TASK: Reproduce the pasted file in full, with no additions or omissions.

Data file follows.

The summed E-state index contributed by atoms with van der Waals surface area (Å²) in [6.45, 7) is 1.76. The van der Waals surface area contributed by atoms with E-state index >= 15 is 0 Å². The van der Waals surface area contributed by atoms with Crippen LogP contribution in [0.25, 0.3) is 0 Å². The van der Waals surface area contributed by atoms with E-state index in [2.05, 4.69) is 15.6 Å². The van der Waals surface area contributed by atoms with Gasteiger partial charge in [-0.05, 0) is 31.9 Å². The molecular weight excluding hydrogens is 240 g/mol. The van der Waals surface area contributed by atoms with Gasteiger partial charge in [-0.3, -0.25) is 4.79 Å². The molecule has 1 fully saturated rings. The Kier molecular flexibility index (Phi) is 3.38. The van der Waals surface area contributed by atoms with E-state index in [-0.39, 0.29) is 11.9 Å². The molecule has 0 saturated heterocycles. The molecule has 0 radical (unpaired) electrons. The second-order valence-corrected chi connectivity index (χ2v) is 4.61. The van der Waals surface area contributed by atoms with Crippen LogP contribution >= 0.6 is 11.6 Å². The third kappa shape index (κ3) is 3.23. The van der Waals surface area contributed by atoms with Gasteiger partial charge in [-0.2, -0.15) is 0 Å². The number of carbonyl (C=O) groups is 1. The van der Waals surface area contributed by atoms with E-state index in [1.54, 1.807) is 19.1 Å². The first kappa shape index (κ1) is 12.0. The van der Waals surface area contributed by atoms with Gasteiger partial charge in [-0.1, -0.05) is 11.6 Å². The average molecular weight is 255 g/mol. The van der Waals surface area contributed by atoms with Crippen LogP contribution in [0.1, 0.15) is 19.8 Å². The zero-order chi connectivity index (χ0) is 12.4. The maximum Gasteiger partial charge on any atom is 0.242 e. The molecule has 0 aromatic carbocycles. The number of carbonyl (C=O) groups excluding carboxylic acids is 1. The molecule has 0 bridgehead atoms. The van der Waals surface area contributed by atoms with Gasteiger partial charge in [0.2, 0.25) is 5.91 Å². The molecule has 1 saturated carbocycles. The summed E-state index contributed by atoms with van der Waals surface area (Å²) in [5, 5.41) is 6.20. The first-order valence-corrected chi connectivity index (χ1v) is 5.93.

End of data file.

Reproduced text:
The summed E-state index contributed by atoms with van der Waals surface area (Å²) in [6.45, 7) is 1.76. The van der Waals surface area contributed by atoms with E-state index >= 15 is 0 Å². The van der Waals surface area contributed by atoms with Crippen LogP contribution in [0.25, 0.3) is 0 Å². The van der Waals surface area contributed by atoms with E-state index in [2.05, 4.69) is 15.6 Å². The van der Waals surface area contributed by atoms with Gasteiger partial charge in [-0.05, 0) is 31.9 Å². The molecular weight excluding hydrogens is 240 g/mol. The van der Waals surface area contributed by atoms with Gasteiger partial charge in [-0.3, -0.25) is 4.79 Å². The molecule has 1 fully saturated rings. The Kier molecular flexibility index (Phi) is 3.38. The van der Waals surface area contributed by atoms with E-state index in [-0.39, 0.29) is 11.9 Å². The molecule has 0 saturated heterocycles. The molecule has 0 radical (unpaired) electrons. The second-order valence-corrected chi connectivity index (χ2v) is 4.61. The van der Waals surface area contributed by atoms with Crippen LogP contribution >= 0.6 is 11.6 Å². The third kappa shape index (κ3) is 3.23. The van der Waals surface area contributed by atoms with Gasteiger partial charge in [-0.2, -0.15) is 0 Å². The number of carbonyl (C=O) groups is 1. The van der Waals surface area contributed by atoms with E-state index in [1.54, 1.807) is 19.1 Å². The first kappa shape index (κ1) is 12.0. The van der Waals surface area contributed by atoms with Gasteiger partial charge in [-0.1, -0.05) is 11.6 Å². The average molecular weight is 255 g/mol. The van der Waals surface area contributed by atoms with Crippen LogP contribution in [0.1, 0.15) is 19.8 Å². The zero-order chi connectivity index (χ0) is 12.4. The maximum Gasteiger partial charge on any atom is 0.242 e. The molecule has 0 aromatic carbocycles. The number of carbonyl (C=O) groups excluding carboxylic acids is 1. The molecule has 0 bridgehead atoms. The van der Waals surface area contributed by atoms with Gasteiger partial charge in [0.2, 0.25) is 5.91 Å². The molecule has 1 saturated carbocycles. The summed E-state index contributed by atoms with van der Waals surface area (Å²) in [5, 5.41) is 6.20. The first-order valence-corrected chi connectivity index (χ1v) is 5.93.